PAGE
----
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The novella comes accompanied by ‘The Corn Mother: Night Wraiths’, a soundtrack for the stories as well as a standalone piece of work. The album itself is split in a similar fashion to the novella; inspired by the cycle of the year it is sequenced into seven tracks – as in seven days of the week. Spectral, swooping electronics and ominous analogue washes create a barren, shadowed landscape to illustrate ‘The Infernal Engines’, Mrs Jessop’s walks amongst the fields and the suspicion of ever nearing industry and mechanization. ‘Night Wraiths’ stays within this era, documenting the coming of the corn mother and her lysergic revenge upon the mob hysteria of the village. Chillingly effective and genuinely unsettling, the synth pulses and growls are an adept soundtrack to the terrors in the book itself and work in a similar manner; subtle, pervasive and with a creeping sense of unease. ‘I Have Brought a Myriad Fractures and Found Some Form of Peace’ is a ghost story of a track, decaying and ebbing as much as the village and the inhabitant’s psyches were cracking and breaking under the weight of their madness and guilt. ‘Ellen’s Theme’ then takes us into the 1980s and the synth soundtrack to the long lost film, the music inspired by such compositions as featured in that period’s horror cinema such as that of ‘Halloween 3: Season of the Witch’, electronic strings hinting at the darkness behind the reoccurring melody, a pulsing and layering paranoia. Hints of Coil, John Carpenter and Tangerine Dream float on a doomed, resonating motif that circles and breathes, growing in intensity. ‘Dreams of a Third Generation Grail’ references Andy’s search for ‘The Corn Mother’ film, a spooked sense of yearning and obsession played out in the ghost-strewn harmonies. ‘They Are All Here’ charts the disappearance of any record of the film ever existing, a lonely electronic arctic wind that is framed by solitary notes and unearthly bleeps. Finally, ‘An Unending Quest’ completes the album, hinting at the cyclical and repeating nature of ‘The Corn Mother’ saga itself.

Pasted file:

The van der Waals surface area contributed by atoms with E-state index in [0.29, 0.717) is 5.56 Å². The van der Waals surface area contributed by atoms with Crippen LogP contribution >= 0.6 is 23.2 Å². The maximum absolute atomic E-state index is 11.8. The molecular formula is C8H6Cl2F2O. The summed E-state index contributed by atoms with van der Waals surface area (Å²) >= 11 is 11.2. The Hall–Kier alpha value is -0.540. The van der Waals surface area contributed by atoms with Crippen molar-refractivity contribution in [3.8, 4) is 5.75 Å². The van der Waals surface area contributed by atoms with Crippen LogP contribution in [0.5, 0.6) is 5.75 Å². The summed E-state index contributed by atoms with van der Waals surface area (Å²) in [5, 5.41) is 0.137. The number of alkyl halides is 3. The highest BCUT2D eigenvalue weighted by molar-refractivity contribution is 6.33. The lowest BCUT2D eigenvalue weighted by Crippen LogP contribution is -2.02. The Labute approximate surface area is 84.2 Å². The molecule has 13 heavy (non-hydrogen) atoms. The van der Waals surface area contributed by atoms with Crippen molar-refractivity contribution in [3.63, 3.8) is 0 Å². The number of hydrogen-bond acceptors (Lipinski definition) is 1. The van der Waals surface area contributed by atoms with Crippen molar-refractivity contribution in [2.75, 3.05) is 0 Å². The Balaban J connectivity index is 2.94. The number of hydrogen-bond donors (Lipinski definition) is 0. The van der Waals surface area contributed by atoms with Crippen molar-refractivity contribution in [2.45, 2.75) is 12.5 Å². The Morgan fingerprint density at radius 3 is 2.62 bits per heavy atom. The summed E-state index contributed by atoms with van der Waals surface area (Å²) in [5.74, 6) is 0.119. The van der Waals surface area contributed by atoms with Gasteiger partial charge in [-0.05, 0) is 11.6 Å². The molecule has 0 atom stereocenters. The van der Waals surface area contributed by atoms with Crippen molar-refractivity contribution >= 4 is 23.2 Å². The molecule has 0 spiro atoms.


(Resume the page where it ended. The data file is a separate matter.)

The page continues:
This is an original and significant piece of work, not only in its novel, singular and successful approach to folk horror and ‘imaginary’ films (tropes which, as hinted at within the book, have perhaps reached saturation point in lesser hands), but in the creation of its own self referencing  folklore. This may not be the last we have heard of ‘The Corn Mother’, her myth has been sown and will undoubtedly spring forth anew once again. Both an excellent tale of the supernatural and an effective slice of spooked electronica, ‘The Corn Mother’ is waiting in the fields for those who watch and listen. Time to gather the crops.